Van Vlerken, Plese Run to Wins at Ironman Barcelona

Barcelona: known more for football than triathlon, except on one magical day per year when Ironman comes to town. On Sunday, a city full of culture and history was temporarily flooded by 2700 people in compression gear, most of them decidedly less attractive than Barcelona Football Club men.

Notable Names: Yvonne Van Vlerken, Elisabeth Gruber, Harry Wiltshire, Tim Brydenbach, Per Bittner, David Plese, Ruedi Wild

Swim

A one loop course along the shoreline of Calella makes this an actual spectator-friendly swim – although storms threatened the day before, athletes were greeted by a calm and warm Mediterranean sea on Sunday.  A pair of Brits, Harry Wiltshire and Oliver Simon, came out of the water at the top of a large men’s pro field, trailed by Germany’s Sebastian Bleistener and Belgian Tim Brydenbach. The top 10 all exited the swim within 14 seconds, just in time for the top women to emerge on shore. Kaisa Lehtonen (Finland) was the first woman out of the water, with Vanessa Raw (GBR) 34 seconds behind her. It was a full 6 minutes before Yvonne Van Vlerken followed in 3rd.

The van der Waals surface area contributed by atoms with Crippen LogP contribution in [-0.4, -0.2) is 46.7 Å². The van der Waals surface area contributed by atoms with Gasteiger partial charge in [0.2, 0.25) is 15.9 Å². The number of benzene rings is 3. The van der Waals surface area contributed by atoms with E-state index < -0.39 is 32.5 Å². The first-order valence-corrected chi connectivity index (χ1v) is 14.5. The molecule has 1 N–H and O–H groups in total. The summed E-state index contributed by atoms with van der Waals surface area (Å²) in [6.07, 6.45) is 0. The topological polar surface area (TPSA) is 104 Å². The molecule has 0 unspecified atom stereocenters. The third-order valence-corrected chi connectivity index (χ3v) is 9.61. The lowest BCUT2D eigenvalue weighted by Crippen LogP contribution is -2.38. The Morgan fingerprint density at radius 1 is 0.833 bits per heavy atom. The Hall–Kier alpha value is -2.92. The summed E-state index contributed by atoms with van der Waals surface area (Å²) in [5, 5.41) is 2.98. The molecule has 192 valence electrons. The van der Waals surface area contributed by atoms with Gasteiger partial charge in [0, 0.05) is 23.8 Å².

Top Swim Splits: Harry Wiltshire (47:32), Oliver Simon (47:33), Kaisa Lehtonen (55:32)

Bike

Per Bittner flew through a T1 crowded with pro men and out onto the bike, racing away to ride alone through the early miles. Bittner’s eagerness cost him, as Andreas Niedrig caught him, along with a 10-15 man chase pack, at 20km. Never count out a German cyclist attacking from behind, especially one who just recently missed out on the overall title at Ironman Copenhagen. Meanwhile, in the women’s race, Van Vlerken chased Raw who chased Lehtonen. This was Vanessa Raw’s first full Ironman, and she stated pre-race that she was “pretty terrified”, although at this point it looked like she was more terrified of letting Lehtonen get away than of the 100 miles still ahead of her.

While the top 3 women were madly trying to chase each other down after spreading out in the water, the top group of men never really separated. Bittner’s attempt to get away followed by Niedrig’s attempt to pass and then gap Bittner and the whole chase pack had, by 40km, resulted in only a 9 second spread amongst the top group. With splits 1-3 seconds apart, you’ve gotta wonder how much drafting is occurring (and/or affecting energy expenditure) among this group. But I can’t see all the way from Pennsylvania to Barcelona to tell – even with my binoculars – so let’s just assume that everyone’s behaving themselves on the bike course. Suffice it to say that Niedrig, Ruedi Wild, Anton Blokhin, Brydenbach, Hannes Cool, Bittner, and Simon rode within 9 seconds of each other until the last lap of the bike course, when Niedrig, Bittner, and Blokhin finally pulled away by 1 ½ minutes. Niedrig was first off the bike, having held a steady 42 km/hr pace.